There are a lot of us questioning current approaches to the ecological crisis. None, so far, have succeeded in altering the trajectory towards climate chaos, biodiversity destruction and mass extinction, pollution and other symptoms of the crisis.
My own view is that externalising the problem is the problem. This thesis is therefore an attempt to show how we might understand philosophy as a personal practice, what that practice might involve, and how we might combine Zen and the scientific method to understand what we realise through the activity of practice.
Practice in this context is the active process of self-reflection, along with an objective consideration of ourselves as natural, evolved beings. This process of observation creates a feedback loop that can involve compassionate non attachment emerging as a response to the realisation of respect, interdependently with self-respect.
There is no soul beyond activity, soul is animus, movement is all we are and the activity of observation is also movement, the movement into reflection.
Self respect is the activity of becoming compassionate for the state we are in. Self respect is all the agency we have. It is the capacity to realise interdependencies, to understand them, and for layers of feedback to emerge.
Emergent information flows shift the possibilities for responding. We can be motivated to act, without attachment to the outcome, in observing our interactions. This is all we can do: observe and see how observation changes things. Our activities, taking place with this awareness, incline us towards compassion: we are pitifully entangled. So is everything.
It is a huge effort to step back, observe and allow the cycles of matter and energy that make up the biodiverse ecology of which we are a part to flow freely. It will bring us no glory. We cannot control what it will change. Yet it is all we can do to reduce suffering. Reducing suffering is responding to the ecological emergency. It is also responding to ourselves.
To understand ourselves and our potential to respond sufficiently intelligently so that the conscious decisions we make about how to live reflect our current understanding, we have to move beyond a dualistic account of ourselves as pitted against nature, at least in terms of our biology. Dealing with the interstice between our understanding of human agency and natural biodiversity requires that we focus instead on how we understand the relationship in cultural terms if we are to see whether alternatives are available. To do this, I will have to move beyond the cultures of the global North, and beyond dualism.
So far, then, I’ve attempted to describe how human agency both emerges from, and yet is firmly located within, nature, or, more accurately, natural biodiversity. I have attempted, too, to show that since decisions on how to live, while only gradually differentiating ourselves from the rest of natural biodiversity, nevertheless provide, through the medium of culture, a means of evaluating our decisions and responses.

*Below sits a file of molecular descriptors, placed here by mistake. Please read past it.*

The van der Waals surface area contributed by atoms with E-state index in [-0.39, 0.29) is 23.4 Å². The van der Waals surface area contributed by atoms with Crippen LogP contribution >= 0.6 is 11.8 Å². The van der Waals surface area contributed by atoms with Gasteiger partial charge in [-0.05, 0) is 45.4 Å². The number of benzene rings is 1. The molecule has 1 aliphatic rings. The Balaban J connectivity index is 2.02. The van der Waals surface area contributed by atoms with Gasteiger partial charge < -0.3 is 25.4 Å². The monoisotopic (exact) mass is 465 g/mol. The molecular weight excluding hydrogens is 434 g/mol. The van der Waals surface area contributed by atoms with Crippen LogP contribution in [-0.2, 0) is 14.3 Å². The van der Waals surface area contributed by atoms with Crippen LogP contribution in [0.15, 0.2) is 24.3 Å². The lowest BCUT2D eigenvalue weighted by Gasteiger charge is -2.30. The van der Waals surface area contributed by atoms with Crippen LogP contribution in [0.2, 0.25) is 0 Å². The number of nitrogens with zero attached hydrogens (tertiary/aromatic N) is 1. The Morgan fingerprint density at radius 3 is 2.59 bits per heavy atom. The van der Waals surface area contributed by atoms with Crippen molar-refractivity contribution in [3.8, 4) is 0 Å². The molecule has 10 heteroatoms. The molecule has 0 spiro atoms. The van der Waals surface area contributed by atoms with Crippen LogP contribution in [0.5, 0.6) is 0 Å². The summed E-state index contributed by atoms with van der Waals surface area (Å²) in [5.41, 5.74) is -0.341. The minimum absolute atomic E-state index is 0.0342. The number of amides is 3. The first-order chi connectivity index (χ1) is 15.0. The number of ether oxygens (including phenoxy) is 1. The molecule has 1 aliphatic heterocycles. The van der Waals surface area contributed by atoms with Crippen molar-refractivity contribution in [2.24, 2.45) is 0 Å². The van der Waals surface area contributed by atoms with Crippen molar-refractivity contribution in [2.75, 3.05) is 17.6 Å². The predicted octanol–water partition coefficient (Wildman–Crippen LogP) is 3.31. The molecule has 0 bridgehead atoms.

We can only decide what makes sense for humans, since humans are the kinds of things we are. Nevertheless, our (cultural) ability to reflect on our intricately interwoven Naturalness de-centralises the notion that only humans deserve consideration. It is precisely because we are human artifices that we have developed the ability to displace ourselves and see that we are part of a larger unit of interest – non-human Nature – that we can also respond to when considering what kind of life to lead.
In a sense, Taylor was subject to the limitations of his own time: more recent work on the interactions between organisms (Foulkes’ recent paper is a case in point) suggest that the DNA-identified boundaries of living entities are somewhat porous. Indeed, on close examination, it’s clear that “individuals” within the environment, while they have the status of entities in Taylor’s sense of having “good”s of their own, nevertheless also have deeply intricate and intimate relationships between them which require acknowledgment. Thus each living cell is itself consistent of not only one, but, as Grahame Parkes points out, several sub-parts, including mitochondria, whose evolutionary ancestry can be traced back to their independent existence as proto-bacteria. Part of the problem with individualist biocentrism is that it relies on a “human-sized” conception of what matters.
Humans and organisms at human scale are, to human eyes at least, quite evidently individual. No such inevitability exists at the microscopic or microbial level. If a non-anthropocentric approach is to be viable, it must be flexible enough to take into account the very small. It must also take into account the characteristic transience of our experience.
Human agency requires an extravagant investment in imagination so that we can hold the dual conceptions both of human agency as a self-reflective awareness creating biofeedback systems, and the potential that this feedback offers in its empathetic application beyond the human. Individual living organisms don’t make good loci for conscious consideration. They are too transient, on the whole, and most are microscopic. If we are to include Nature within our sphere of consideration, then we can look for both a more contemporary understanding of non-human living entities that includes their relational character, and a more ancient one to compare it with, like the one painted in the metaphors and images of a particular view of Zen.